This September, Daniel Craig is back as James Bond in No Time To Die – and it may well be his last appearance as 007.
With Bond having left active service, he is pulled back into the fray by his friend Felix Leiter (Jeffrey Wright), who enlists his help in the search for a missing scientist. When it becomes apparent that the scientist has been abducted, Bond must once again confront a danger that threatens the entire world.
Daniel Craig’s time as Bond is chock-full of incredible moments including awe-inspiring parkour, fistfights with henchmen twice his size, showing off in speedos and several squirm-inducing torture scenes.
So here are five classic scenes that prove, as far as Craig’s Bond, is concerned, this is no time to die...
1. Double-O status (Casino Royale, 2006)
People have no doubt forgotten the fury from fans when the Bond producers cast a blonde man as 007. It was a genius move, then, to open Craig’s debut in black and white, which removes the blonde issue and also helps ground Craig's debut in a gritty reality far removed from the Pierce Brosnan era.
Following the overly corny events of 2002’s Die Another Day, Casino Royale was quick to show audiences that this was a brand new, more brutally realistic Bond. As Bond does one of the many things he does best, sitting in a chair with a gun and coolly threatening a bad guy, we are given flashes of Bond’s battle with said villain’s accomplice.
Rather than the one-punch knockout fights usually associated with Bond, this is a ferociously rough brawl that crumbles walls, destroys sinks and breaks knuckles. It ends with the apparent drowning of the goon in a shallow sink, as Craig brilliantly portrays the physical struggle that comes with gaining the famous licence to kill.
Immediately afterwards, the baddie springs back into life to shoot Bond but he’s too late – Bond retaliates right on target, and the iconic gunbarrel sequence is created in the process. It’s a clever way of interlinking the old with the new, setting up Casino Royale as one of the greatest Bond films ever made.
2. A lovely night at the opera (Quantum of Solace, 2008)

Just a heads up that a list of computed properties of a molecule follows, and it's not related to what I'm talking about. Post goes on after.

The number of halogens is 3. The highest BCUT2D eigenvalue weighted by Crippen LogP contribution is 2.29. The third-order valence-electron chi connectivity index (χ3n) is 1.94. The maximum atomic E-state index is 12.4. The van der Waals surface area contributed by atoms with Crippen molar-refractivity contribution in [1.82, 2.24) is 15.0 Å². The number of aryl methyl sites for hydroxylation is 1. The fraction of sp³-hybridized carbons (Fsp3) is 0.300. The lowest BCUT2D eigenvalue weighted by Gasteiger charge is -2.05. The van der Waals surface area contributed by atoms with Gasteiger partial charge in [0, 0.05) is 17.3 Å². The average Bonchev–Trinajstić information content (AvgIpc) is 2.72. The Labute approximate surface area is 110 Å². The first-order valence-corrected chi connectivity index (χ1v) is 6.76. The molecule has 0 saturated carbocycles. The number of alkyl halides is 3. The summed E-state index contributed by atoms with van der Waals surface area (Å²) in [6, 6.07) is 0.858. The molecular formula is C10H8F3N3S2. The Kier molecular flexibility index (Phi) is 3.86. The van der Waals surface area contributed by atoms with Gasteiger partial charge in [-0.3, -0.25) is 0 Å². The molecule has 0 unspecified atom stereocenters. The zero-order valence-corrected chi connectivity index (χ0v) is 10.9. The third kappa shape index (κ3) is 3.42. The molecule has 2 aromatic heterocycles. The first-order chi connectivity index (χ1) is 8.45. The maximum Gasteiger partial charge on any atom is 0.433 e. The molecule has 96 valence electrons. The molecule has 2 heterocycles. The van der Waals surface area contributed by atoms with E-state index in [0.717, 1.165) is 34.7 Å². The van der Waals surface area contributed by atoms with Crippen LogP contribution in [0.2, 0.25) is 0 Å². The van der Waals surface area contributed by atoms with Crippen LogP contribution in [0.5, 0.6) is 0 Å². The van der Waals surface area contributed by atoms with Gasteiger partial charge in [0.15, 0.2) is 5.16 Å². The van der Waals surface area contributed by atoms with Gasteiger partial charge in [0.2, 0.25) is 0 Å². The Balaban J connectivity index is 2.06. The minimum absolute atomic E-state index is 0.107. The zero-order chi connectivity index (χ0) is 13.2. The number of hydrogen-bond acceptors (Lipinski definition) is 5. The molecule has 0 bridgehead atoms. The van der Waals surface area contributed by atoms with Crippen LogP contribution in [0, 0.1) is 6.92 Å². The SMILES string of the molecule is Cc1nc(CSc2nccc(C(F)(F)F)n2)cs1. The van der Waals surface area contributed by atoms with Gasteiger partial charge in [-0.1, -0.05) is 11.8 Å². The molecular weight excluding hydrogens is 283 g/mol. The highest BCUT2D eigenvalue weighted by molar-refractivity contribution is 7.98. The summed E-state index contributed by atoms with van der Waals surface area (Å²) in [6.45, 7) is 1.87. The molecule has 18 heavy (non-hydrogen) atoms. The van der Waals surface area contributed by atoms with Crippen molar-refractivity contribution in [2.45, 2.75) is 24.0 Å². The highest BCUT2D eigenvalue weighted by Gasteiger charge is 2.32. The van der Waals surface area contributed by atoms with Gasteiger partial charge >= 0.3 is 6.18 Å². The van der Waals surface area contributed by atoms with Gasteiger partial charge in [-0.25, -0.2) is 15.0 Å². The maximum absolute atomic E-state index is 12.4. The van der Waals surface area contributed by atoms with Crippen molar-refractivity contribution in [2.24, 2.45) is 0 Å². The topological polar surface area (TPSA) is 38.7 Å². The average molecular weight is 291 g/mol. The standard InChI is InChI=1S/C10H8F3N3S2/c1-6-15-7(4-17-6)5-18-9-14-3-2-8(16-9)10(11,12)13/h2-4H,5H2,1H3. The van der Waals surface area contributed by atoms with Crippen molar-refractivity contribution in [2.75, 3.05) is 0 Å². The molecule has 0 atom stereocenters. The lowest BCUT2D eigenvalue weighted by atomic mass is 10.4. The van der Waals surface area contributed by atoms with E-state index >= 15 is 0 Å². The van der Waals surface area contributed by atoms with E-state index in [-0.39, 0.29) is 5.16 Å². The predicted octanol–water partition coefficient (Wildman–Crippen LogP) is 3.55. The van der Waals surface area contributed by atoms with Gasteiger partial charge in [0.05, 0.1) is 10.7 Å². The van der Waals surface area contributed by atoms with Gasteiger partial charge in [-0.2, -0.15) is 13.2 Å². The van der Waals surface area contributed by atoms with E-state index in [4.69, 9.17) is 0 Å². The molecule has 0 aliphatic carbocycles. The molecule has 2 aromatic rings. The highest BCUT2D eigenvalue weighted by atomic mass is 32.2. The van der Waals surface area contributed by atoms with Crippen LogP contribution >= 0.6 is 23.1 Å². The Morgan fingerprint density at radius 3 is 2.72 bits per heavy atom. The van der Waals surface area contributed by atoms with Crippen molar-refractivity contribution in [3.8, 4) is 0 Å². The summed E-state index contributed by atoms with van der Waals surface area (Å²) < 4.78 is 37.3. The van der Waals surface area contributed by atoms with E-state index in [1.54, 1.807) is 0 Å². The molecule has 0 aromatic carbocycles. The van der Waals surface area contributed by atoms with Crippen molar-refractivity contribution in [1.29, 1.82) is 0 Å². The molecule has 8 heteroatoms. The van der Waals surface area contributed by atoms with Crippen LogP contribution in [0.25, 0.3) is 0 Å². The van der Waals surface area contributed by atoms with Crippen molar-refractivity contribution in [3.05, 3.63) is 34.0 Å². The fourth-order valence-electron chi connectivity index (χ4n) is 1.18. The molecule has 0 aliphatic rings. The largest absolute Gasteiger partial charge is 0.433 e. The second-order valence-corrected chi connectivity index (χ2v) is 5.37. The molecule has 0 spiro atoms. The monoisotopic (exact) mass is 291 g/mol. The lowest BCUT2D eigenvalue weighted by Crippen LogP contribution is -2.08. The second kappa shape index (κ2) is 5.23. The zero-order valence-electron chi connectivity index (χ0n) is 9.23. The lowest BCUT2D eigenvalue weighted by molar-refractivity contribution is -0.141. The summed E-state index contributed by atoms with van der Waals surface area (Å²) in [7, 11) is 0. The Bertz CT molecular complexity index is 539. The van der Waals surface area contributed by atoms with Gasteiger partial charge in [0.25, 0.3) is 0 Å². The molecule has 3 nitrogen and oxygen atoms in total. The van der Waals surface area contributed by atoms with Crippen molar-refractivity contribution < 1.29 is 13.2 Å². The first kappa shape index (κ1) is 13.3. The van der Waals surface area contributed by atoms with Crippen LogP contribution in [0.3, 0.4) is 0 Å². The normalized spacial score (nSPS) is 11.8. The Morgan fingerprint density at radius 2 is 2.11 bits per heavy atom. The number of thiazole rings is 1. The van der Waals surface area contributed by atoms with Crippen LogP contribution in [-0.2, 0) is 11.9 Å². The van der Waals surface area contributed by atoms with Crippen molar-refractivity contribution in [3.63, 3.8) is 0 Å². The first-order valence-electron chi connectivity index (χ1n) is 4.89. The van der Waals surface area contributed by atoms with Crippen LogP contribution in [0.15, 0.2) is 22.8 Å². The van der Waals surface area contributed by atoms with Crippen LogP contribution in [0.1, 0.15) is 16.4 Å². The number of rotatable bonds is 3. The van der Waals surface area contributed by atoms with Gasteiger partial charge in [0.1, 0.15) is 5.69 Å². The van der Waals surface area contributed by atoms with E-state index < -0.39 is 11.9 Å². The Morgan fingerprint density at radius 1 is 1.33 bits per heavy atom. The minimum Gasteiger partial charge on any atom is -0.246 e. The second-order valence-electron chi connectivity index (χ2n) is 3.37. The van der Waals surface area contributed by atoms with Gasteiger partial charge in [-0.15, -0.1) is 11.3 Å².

One of Bond’s most appealing qualities is his unwavering confidence. Able to confront danger with a wry line and smirk, Bond’s self-assurance is infectious and certainly one of the reasons why the character has been so enduringly popular.
Craig carries this confidence perfectly when crashing a meeting of the villainous cabal, Quantum, when they attend a rather opulent night out at the Viennese opera. Donning a tuxedo (naturally), Bond gathers the necessary evidence while mocking these dangerous men as only he can, revelling in having the upper hand and putting a smile on all our faces as we marvel at his audacity.
3. Bond, meet Q (Skyfall, 2012)
In a legacy full of gun fights and car chases, it’s surprising that one of Craig’s best Bond moments simply features two characters having a chat in a museum.
Expecting to meet the new quartermaster (the person who will supply him with gadgets), Bond instead finds himself sitting next to a young man and discussing Turner’s The Fighting Temeraire, a painting depicting the inevitability of time. The symbolism is clear, as Bond finds himself losing his place in the modern world, his methods having become outdated and in need of an overhaul.
Of course, Bond seemingly misses this entirely and merely sees a big ship. Getting up to leave, the young man (Paddington’s Ben Whishaw) reveals himself as the new Q – in a brilliant twist on audience expectations, Whishaw’s young age offers a new angle on the pair’s playfully antagonistic relationship.
This simple scene is so effective in condensing the struggle of this new, modern-era Bond, giving us more information about the character than ever before, and all without any hint of action.
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4. Homecoming (Skyfall, 2012)
Strip Bond of his gadgets, his weapons and his fancy cars and he’ll still win the day and kill everyone. Following former-agent-turned-terrorist Silva’s (Javier Bardem) infiltration of MI6, Bond takes M (Judi Dench) off the grid, retreating to the only safe place he can think of: his childhood home in the Scottish Highlands.
Knowing Silva will follow, Bond, M and gruff groundskeeper Kincade (Albert Finney) set about arming up, Home Alone-style, and using nothing but his wits and lacklustre resources, Bond manages to kill all the bad guys and blow everything up.
The Skyfall finale is Bond stripped of all the bells, whistles and exploding pens, and shows that it is not the gimmicks that make the character so capable, but his natural ingenuity. It all leads to what is arguably the most exciting and emotionally resonant finale of Craig’s Bond career.
5. Day of the Dead (Spectre, 2015)
Spectre opens in spectacular style with an unbroken tracking shot through Mexico’s Day of the Dead festival. We see Bond proceed through the motions of seduction, a quick outfit change and a relaxed stroll across several rooftops while prepping an assault rifle, all within the first four minutes.
After a botched assassination attempt, the film explodes into a quintessential Bond set-piece as buildings collapse and force 007 to make a hazardous escape that involves falling onto a conveniently positioned sofa.
Navigating his way through the overwhelming crowd, and taking out several henchmen without even breaking a sweat, the calamity ends with Bond throwing his target out of a spiralling helicopter. He then eliminates the pilot and calmly brings the vehicle back under control – because clearly, this is no time to die.
Jon Fuge is a writer who blogs for Cineworld as part of our news team.